Written in March 1850 [she was 19]. She didn’t title her poems, so people use the first line and/or a number. My numbers are from the Franklin Variorum Edition.
Awake ye muses nine, sing me a strain divine,
unwind the solemn twine, and tie my Valentine!
— — —
Oh the Earth was made for lovers, for damsel, and hopeless swain,
for sighing, and gentle whispering, and unity made of twain,
all things do go a courting, in earth, or sea, or air,
God hath made nothing single but thee in his world so fair!
The bride, and then the bridegroom, the two, and then the one,
Adam, and Eve, his consort, the moon, and then the sun;
the life doth prove the precept, who obey shall happy be,
who will not serve the sovereign, be hanged on fatal tree.
The high do seek the lowly, the great do seek the small,
none cannot find who seeketh on this terrestrial ball;
The bee doth court the flower, the flower his suit receives,
and they make a merry wedding, whose guests are hundred leaves;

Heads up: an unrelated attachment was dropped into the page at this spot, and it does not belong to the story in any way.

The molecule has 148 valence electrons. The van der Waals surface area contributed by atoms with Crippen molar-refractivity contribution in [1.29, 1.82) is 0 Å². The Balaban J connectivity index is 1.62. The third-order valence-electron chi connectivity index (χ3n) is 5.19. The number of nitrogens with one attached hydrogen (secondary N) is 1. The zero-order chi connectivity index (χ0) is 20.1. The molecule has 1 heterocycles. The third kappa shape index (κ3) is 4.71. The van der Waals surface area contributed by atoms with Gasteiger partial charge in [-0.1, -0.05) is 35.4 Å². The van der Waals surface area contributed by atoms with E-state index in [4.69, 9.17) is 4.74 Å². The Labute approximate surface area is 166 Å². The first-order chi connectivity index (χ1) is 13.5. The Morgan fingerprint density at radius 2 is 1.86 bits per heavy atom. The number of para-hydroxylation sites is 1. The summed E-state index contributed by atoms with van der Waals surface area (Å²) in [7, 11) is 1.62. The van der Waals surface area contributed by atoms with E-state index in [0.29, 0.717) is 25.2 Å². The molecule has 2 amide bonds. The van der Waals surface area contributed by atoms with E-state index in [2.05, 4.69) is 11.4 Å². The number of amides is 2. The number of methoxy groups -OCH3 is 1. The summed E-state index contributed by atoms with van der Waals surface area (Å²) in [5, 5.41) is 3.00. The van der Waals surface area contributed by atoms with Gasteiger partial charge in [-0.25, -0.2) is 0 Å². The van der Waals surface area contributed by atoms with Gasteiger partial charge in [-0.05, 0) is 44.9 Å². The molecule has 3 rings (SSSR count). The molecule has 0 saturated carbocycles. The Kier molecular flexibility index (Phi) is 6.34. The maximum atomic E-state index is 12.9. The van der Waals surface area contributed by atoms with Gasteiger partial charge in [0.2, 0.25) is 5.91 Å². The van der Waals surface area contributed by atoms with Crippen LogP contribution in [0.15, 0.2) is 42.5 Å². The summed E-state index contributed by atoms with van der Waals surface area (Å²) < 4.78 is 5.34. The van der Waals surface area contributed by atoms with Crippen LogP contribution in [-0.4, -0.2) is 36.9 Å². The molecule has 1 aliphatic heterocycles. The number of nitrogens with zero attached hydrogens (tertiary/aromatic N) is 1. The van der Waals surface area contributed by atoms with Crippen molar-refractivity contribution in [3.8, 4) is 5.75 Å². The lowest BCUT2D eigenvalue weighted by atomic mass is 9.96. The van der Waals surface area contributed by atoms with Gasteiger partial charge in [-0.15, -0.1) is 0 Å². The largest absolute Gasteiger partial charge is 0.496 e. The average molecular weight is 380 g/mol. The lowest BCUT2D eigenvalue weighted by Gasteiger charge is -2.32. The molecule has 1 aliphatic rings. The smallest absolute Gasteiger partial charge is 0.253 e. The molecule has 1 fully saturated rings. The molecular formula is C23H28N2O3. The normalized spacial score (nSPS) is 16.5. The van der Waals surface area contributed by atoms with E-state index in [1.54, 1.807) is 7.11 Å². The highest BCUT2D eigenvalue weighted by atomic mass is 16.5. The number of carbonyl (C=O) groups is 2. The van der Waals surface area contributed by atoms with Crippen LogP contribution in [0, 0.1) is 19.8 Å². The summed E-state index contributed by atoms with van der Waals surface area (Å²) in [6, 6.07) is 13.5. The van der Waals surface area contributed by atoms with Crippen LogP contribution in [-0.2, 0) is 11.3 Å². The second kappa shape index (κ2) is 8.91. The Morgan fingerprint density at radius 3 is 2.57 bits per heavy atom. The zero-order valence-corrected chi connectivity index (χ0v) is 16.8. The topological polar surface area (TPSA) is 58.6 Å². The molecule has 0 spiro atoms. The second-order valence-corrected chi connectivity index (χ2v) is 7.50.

the wind doth woo the branches, the branches they are won,
and the father fond demandeth the maiden for his son.
The storm doth walk the seashore humming a mournful tune,
the wave with eye so pensive, looketh to see the moon,
their spirits meet together, they make them solemn vows,
no more he singeth mournful, her sadness she doth lose.
The worm doth woo the mortal, death clains a living bride,
night unto day is married, morn unto eventide;
Earth is a merry damsel, and Heaven a knight so true,
and Earth is quite coquettish, and he seemeth in vain to sue.
Now to the application, to the reading of the roll,
to bringing thee to justice, and marshalling thy soul;
thou art a human solo, a being cold, and lone,
wilt have no kind companion, thou reap’st what thou hast sown.
Hast never silent hours, and minutes all too long,
and a deal of sad reflection, and wailing instead of song?
There’s Sarah, and Eliza, and Emeline so fair,
and Harriet, and Susan, and she with curling hair!
Thine eyes are sadly blinded, but yet thou mayest see
six true, and comely maidens sitting opon the tree;
approach that tree with caution, then up it boldly climb,
and seize the one thou lovest, nor care for space, or time!
Then bear her to the greenwood, and build for her a bower,
and give her what she asketh, jewel, or bird, or flower;
and bring the fife, and trumpet, and beat opon the drum –
and bid the world Goodmorrow, and go to glory home!